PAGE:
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Why world needs more currencies

Why does world need more currencies?

Published by Prof. Dr. Dimitar Dimitrakiev on

The Bretton Woods Conference (*1) is one of greatest international economic gatherings ever. And while no one can say yet whether the role of the USD in the international monetary system will be the same dominant in future, there are more than just doubts.

One key feature of the Bretton Woods system was that countries would bind their exchange rates to the US dollar. While this system was effectively eliminated in 1971, the US dollar’s dominating role in the global currency system is still more or less intact – a reality that many people wouldn’t like to accept.

But such discontentment with the USD function as the dominant global reserve currency is not new. In the 60s, the French finance minister Valery Giscard d’Estaing strongly criticized this “privilege” of the United States dollar’s status in the currency system worldwide.

The Belgian economist and scientist Robert Triffin analyzed that a global currency system based on a national currency could be risky and unstable, because of the different interests and the associated arbitrariness owing between USA/USD and the rest of the world, caused by a US dollar-denominated system. The solution, however, lies not in replacing the dollar f.e. with the renminbi or the euro. The international currency SDR, introduced by the International Monetary Fund (IMF), has also failed.

The star economist Thomas Piketty describes in his book “The Capital in the 21st Century” the pattern and the structure of the unequal capital distribution. Anyone who reads it carefully will also be able to recognize the mistakes coming from the current global currency system.

In strengthening the role of the world’s new and truly global currencies like Ether, Bitcoin, Dentacoin f.e. might lies the solution for the major unresolved currency problems in the world.

While developed countries, including the US and the United Kingdom, make profits with this old concept, low-income countries in the world lose and the imbalance grows.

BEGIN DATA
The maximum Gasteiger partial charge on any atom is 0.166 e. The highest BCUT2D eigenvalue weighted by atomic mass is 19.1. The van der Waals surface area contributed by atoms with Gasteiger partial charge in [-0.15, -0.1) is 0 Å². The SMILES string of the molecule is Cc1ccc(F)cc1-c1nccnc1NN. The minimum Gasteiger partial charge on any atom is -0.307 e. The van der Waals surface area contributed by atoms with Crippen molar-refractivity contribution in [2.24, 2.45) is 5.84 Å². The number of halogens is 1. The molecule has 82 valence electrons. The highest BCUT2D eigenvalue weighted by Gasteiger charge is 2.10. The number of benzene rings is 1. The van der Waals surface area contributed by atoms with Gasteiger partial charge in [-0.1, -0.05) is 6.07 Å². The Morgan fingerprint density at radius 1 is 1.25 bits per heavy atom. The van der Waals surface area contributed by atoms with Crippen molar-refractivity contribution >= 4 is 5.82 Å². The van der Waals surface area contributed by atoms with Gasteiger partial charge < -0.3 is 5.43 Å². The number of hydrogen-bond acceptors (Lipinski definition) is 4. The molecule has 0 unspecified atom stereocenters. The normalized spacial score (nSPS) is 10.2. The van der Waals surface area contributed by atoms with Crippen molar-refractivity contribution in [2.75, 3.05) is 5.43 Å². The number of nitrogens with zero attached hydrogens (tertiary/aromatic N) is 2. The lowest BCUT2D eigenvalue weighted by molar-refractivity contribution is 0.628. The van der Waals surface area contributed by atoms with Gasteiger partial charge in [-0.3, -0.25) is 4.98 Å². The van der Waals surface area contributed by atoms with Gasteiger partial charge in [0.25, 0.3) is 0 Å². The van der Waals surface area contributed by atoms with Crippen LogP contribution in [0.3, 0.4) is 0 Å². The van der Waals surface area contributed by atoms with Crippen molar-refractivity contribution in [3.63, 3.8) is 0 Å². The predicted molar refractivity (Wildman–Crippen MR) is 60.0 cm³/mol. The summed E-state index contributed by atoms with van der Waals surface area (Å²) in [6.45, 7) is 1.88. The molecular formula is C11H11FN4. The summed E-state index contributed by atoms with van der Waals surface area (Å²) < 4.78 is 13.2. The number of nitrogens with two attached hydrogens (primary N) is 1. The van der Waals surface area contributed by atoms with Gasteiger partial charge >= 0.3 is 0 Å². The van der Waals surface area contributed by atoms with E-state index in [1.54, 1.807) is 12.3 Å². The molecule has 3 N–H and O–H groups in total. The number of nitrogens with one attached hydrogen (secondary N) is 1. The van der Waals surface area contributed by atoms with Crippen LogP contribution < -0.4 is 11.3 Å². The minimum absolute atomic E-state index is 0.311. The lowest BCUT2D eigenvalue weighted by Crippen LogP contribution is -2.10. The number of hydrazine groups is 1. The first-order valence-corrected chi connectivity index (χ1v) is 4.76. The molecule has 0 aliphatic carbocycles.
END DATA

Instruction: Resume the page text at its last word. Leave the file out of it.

The simplest way to fulfill this vision would be to allocate a large group of crypto currencies as a full reserve asset, which countries could either use or deposit in their accounts. The IMF and the World Bank would use its own deposits to finance its lending operations, instead of having to rely on credits from members. To address developing countries high currency demands, a formula could be created to give them a larger share than they now receive in equivalent to USD. In the same time the private use of crypto currencies could also be encouraged and private users will prefer to use this new currencies about the easy and cheap way to use.

Since large numbers of different cryptocurrencies can exist economically as tokens within the blockchain at the same time, and these currencies are not tied to individual countries, they offer a much more stable basis. This security is strengthened by the fact that these currencies are either industry solutions or technology-based, and the wide variety of currencies (>10000 to 100 000) can be exchanged among themselves as desired and with FIAT currencies too. (Everyone could rise together with friends and family his own currency.)

This large number of “easy-to-handle” crypto currencies force together highest stability and innovative flexibility at the same time! This is the physical-mathematical law of dynamic compensation, the law of reciprocity and the “Theorema Aureum” (*2). Thus, more fair distribution can be created in the world, while at the same time innovation and value creation are promoted in the interest of all people.

(*1) If “A” is an event of a random experiment, the relative frequencies are stabilized with a sufficiently large number “n” of implementations.

(*2) The Bretton Woods Conference, formally known as the United Nations Monetary and Financial Conference, was the gathering of 730 delegates from all 44 Allied nations at the Mount Washington Hotel, situated in Bretton Woods, New Hampshire, United States, to regulate the international monetary and financial order after the conclusion of World War II. The conference was held from July 1–22, 1944. Agreements were signed that, after legislative ratification by member governments, established the International Bank for Reconstruction and Development (IBRD) and the International Monetary Fund (IMF).)


Also published on Medium.

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